Download images from an authenticated Flickr account (or local filesystem) and push them wirelessly to a Toshiba FlashAir Wifi SD card mounted in a digital photo frame.
- Free software: ASL2 license
- Documentation: http://virantha.github.io/airframe/html
- Source: http://github.com/virantha/airframe
- Authenticates to Flickr to get your private photos
- Only downloads photos with specified tags
- Alternativly, can sync files from a local directory
- Caches and syncs the photos to the Wifi SD card
$ pip install airframe
First, go to Flickr and get a private key at http://www.flickr.com/services/api/misc.api_keys.html
Then, create a directory from where you will start airframe, and create a file called flickr_api.yaml:
key: "YOUR_API_KEY" secret: "YOUR_API_SECRET"
Then, setup your FlashAir card as described in this post's "Enabling the FlashAir" section.
Now, you're ready to sync some photos! Just run:
$ airframe -n 100 -t photoframe YOUR_AIRFRAME_IP
This will download and sync the 100 most recent photos tagged with "photoframe" to your AirFrame.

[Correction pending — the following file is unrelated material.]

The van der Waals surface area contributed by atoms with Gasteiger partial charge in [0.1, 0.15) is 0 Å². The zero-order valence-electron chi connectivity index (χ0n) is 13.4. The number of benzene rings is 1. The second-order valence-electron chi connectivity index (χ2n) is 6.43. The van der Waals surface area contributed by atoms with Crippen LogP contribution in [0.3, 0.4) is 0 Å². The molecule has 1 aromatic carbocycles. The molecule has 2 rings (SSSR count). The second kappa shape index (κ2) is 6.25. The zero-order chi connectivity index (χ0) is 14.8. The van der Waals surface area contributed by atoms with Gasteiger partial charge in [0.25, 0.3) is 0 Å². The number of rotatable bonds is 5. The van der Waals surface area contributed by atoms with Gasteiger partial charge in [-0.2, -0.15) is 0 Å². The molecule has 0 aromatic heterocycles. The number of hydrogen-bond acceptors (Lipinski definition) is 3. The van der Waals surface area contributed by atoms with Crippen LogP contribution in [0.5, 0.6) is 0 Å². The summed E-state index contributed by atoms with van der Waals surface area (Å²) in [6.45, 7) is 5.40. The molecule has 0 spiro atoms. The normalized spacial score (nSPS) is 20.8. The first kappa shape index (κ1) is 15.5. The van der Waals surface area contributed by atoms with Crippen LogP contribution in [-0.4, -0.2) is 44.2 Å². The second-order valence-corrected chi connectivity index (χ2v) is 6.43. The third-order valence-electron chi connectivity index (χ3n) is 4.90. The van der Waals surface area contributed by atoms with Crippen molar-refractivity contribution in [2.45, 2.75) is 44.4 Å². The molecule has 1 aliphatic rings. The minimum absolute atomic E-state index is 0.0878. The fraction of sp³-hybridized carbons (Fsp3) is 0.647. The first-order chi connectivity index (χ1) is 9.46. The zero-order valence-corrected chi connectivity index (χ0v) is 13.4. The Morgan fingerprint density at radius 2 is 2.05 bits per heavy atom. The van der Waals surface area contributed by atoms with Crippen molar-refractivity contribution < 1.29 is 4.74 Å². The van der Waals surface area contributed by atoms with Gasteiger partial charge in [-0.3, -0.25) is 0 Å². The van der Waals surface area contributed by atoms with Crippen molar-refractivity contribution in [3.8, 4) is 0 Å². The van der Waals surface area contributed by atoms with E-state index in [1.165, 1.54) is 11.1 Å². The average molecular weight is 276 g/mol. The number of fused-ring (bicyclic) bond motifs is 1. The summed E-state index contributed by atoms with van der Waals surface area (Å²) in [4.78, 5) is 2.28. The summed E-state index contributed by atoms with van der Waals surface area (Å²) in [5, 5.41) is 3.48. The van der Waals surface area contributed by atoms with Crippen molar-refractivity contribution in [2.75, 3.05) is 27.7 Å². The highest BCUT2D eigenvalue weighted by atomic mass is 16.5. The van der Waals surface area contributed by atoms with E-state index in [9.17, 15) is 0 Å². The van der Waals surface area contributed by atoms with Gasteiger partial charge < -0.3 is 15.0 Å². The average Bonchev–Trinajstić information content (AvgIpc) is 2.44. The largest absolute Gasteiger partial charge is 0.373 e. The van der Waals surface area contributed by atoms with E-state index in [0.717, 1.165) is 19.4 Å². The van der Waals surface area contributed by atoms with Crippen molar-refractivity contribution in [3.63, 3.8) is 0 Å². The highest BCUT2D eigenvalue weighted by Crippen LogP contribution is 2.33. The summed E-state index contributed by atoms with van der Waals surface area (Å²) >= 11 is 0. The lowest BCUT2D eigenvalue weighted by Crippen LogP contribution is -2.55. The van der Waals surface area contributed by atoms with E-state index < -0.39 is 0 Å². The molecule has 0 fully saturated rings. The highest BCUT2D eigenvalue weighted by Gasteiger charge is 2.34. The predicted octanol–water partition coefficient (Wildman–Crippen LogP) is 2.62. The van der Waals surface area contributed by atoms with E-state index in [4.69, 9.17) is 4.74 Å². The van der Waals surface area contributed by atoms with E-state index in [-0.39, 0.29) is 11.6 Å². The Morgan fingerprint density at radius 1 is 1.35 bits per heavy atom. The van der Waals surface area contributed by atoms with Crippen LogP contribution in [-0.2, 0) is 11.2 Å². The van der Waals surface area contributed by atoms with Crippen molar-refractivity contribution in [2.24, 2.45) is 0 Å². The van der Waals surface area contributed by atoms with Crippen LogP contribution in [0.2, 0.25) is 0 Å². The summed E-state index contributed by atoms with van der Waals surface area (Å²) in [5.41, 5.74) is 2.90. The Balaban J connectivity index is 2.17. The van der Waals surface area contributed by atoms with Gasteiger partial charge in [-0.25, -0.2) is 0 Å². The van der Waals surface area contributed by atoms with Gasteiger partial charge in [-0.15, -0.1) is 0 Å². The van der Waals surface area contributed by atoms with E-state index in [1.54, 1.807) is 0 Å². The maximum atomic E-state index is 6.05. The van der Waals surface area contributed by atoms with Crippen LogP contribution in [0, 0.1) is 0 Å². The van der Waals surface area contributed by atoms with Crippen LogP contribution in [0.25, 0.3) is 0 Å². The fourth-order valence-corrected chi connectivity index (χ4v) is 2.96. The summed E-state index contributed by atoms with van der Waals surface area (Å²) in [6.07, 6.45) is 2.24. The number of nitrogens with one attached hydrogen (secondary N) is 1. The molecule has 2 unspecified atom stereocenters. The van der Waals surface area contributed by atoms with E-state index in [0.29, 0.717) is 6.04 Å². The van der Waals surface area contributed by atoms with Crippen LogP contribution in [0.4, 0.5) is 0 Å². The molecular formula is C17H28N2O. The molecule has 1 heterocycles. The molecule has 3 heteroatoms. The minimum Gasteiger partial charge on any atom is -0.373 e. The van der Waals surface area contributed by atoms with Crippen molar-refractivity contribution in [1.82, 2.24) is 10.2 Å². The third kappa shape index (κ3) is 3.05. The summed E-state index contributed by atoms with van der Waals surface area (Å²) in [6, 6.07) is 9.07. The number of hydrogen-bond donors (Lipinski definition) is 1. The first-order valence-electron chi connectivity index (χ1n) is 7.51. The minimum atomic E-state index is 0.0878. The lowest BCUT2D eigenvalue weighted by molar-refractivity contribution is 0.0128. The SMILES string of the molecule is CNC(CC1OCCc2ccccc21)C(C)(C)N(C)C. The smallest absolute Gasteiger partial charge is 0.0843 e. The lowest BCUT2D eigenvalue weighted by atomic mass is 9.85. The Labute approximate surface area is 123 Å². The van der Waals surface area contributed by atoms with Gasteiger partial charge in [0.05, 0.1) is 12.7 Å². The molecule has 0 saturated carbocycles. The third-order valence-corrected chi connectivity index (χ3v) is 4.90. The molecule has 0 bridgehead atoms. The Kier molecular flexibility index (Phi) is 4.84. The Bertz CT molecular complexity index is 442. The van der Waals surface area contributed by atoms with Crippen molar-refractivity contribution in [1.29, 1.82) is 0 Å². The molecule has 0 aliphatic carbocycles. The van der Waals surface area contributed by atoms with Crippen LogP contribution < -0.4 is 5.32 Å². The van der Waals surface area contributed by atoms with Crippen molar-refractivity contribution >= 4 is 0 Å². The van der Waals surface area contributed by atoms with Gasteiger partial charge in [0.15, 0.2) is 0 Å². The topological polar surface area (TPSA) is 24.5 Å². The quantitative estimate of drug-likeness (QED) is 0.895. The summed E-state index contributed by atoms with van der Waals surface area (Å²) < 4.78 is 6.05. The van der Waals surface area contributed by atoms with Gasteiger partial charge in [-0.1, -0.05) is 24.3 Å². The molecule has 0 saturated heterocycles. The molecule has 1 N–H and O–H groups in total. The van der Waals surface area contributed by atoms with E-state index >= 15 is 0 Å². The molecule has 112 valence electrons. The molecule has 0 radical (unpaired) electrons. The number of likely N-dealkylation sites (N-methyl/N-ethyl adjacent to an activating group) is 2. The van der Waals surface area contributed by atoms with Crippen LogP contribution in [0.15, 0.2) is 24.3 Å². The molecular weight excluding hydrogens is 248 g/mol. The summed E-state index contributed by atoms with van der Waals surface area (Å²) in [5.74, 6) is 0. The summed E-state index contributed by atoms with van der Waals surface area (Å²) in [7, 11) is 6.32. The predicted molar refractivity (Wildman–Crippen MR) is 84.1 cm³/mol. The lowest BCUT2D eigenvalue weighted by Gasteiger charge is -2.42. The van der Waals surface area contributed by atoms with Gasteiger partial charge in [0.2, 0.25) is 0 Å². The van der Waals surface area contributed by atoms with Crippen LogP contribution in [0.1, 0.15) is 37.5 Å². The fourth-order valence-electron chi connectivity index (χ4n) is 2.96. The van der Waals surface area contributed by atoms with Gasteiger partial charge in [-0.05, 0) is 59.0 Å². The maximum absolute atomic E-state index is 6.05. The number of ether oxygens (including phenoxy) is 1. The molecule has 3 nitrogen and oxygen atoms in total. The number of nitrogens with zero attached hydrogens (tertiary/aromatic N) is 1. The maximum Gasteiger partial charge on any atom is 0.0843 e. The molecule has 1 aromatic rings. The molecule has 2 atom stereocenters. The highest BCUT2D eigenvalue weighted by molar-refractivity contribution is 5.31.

Any other image files in the FlashAir upload directory will be deleted, so make sure you backup anything you want to keep from your SD card.
The image files from Flickr will be cached in a sub-directory called .airframe in the location you invoked airframe from, so as long as you rerun from the same directory, the script will only download new files from Flickr. If you want to redownload all the files from scratch, just rm .airframe these files.
The script will also only upload new images to the FlashAir card, and ignore any files that are already present on the card. If you want to force a clean upload, do the following:
$ airframe -n 100 -t photoframe -f YOUR_AIRFRAME_IP
This will delete all images already on the card, and upload every image again.
Alternatively, you can sync files directly from your local computer by pointing the script at a directory of .jpg files:
$ airframe -l /path/to/photos YOUR_AIRFRAME_IP
Note: other flags are ignored in this mode.
Images can also be resized using the --resize WxH option if your photoframe has trouble interpolating resolutions. Set W and H to your frame's native width and height numbers. This option does require either the Python Imaging Library (PIL) or Pillow installed.